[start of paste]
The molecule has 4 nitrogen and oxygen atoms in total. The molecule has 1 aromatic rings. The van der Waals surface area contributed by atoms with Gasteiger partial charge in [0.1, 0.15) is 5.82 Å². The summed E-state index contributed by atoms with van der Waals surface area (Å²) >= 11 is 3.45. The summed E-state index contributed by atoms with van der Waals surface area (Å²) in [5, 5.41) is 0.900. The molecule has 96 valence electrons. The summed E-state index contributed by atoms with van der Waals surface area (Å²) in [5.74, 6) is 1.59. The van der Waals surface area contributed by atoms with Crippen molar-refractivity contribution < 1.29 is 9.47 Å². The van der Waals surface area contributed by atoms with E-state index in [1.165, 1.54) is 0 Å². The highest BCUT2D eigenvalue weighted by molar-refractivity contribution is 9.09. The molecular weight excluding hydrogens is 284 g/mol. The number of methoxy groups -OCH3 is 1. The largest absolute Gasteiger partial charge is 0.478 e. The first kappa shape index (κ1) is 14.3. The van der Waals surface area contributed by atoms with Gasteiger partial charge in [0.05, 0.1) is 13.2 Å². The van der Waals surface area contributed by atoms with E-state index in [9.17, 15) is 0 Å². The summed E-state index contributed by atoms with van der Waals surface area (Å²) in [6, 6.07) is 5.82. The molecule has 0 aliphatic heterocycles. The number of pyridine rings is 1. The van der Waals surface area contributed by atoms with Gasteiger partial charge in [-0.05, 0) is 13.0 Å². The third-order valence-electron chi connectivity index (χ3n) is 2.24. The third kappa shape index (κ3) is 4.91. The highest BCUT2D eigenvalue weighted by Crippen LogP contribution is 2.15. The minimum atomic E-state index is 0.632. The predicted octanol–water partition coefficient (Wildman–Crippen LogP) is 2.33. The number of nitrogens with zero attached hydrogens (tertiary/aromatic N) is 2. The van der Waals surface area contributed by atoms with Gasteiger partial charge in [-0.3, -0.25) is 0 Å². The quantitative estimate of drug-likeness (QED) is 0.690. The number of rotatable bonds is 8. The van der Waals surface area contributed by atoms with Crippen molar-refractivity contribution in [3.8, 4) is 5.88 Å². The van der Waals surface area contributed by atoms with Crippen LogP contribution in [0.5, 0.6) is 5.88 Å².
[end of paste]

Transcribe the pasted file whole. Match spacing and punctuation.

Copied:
The molecule has 4 nitrogen and oxygen atoms in total. The molecule has 1 aromatic rings. The van der Waals surface area contributed by atoms with Gasteiger partial charge in [0.1, 0.15) is 5.82 Å². The summed E-state index contributed by atoms with van der Waals surface area (Å²) >= 11 is 3.45. The summed E-state index contributed by atoms with van der Waals surface area (Å²) in [5, 5.41) is 0.900. The molecule has 96 valence electrons. The summed E-state index contributed by atoms with van der Waals surface area (Å²) in [5.74, 6) is 1.59. The van der Waals surface area contributed by atoms with Crippen molar-refractivity contribution < 1.29 is 9.47 Å². The van der Waals surface area contributed by atoms with E-state index in [1.165, 1.54) is 0 Å². The highest BCUT2D eigenvalue weighted by molar-refractivity contribution is 9.09. The molecular weight excluding hydrogens is 284 g/mol. The number of methoxy groups -OCH3 is 1. The largest absolute Gasteiger partial charge is 0.478 e. The first kappa shape index (κ1) is 14.3. The van der Waals surface area contributed by atoms with Gasteiger partial charge in [0.05, 0.1) is 13.2 Å². The van der Waals surface area contributed by atoms with E-state index in [9.17, 15) is 0 Å². The summed E-state index contributed by atoms with van der Waals surface area (Å²) in [6, 6.07) is 5.82. The molecule has 0 aliphatic heterocycles. The number of pyridine rings is 1. The van der Waals surface area contributed by atoms with Gasteiger partial charge in [-0.05, 0) is 13.0 Å². The third-order valence-electron chi connectivity index (χ3n) is 2.24. The third kappa shape index (κ3) is 4.91. The highest BCUT2D eigenvalue weighted by Crippen LogP contribution is 2.15. The minimum atomic E-state index is 0.632. The predicted octanol–water partition coefficient (Wildman–Crippen LogP) is 2.33. The number of nitrogens with zero attached hydrogens (tertiary/aromatic N) is 2. The van der Waals surface area contributed by atoms with Gasteiger partial charge in [-0.3, -0.25) is 0 Å². The quantitative estimate of drug-likeness (QED) is 0.690. The number of rotatable bonds is 8. The van der Waals surface area contributed by atoms with Crippen molar-refractivity contribution in [3.8, 4) is 5.88 Å². The van der Waals surface area contributed by atoms with Crippen LogP contribution in [0.5, 0.6) is 5.88 Å².